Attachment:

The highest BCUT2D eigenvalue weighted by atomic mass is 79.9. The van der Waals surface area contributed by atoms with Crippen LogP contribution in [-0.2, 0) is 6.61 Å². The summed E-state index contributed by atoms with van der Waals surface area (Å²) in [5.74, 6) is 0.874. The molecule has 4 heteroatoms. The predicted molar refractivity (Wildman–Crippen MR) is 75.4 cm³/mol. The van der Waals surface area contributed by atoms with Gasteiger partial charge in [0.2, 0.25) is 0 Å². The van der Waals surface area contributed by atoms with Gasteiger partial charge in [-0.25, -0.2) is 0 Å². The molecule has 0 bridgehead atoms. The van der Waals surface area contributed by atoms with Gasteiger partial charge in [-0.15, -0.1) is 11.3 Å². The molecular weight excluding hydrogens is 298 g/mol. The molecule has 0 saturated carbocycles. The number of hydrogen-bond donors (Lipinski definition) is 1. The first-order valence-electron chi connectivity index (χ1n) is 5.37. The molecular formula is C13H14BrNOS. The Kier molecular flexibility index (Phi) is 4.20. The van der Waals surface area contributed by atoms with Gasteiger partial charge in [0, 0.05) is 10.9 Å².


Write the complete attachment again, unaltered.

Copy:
The highest BCUT2D eigenvalue weighted by atomic mass is 79.9. The van der Waals surface area contributed by atoms with Crippen LogP contribution in [-0.2, 0) is 6.61 Å². The summed E-state index contributed by atoms with van der Waals surface area (Å²) in [5.74, 6) is 0.874. The molecule has 4 heteroatoms. The predicted molar refractivity (Wildman–Crippen MR) is 75.4 cm³/mol. The van der Waals surface area contributed by atoms with Gasteiger partial charge in [0.2, 0.25) is 0 Å². The van der Waals surface area contributed by atoms with Gasteiger partial charge in [-0.25, -0.2) is 0 Å². The molecule has 0 bridgehead atoms. The van der Waals surface area contributed by atoms with Gasteiger partial charge in [-0.15, -0.1) is 11.3 Å². The molecular weight excluding hydrogens is 298 g/mol. The molecule has 0 saturated carbocycles. The number of hydrogen-bond donors (Lipinski definition) is 1. The first-order valence-electron chi connectivity index (χ1n) is 5.37. The molecular formula is C13H14BrNOS. The Kier molecular flexibility index (Phi) is 4.20. The van der Waals surface area contributed by atoms with Gasteiger partial charge in [0, 0.05) is 10.9 Å².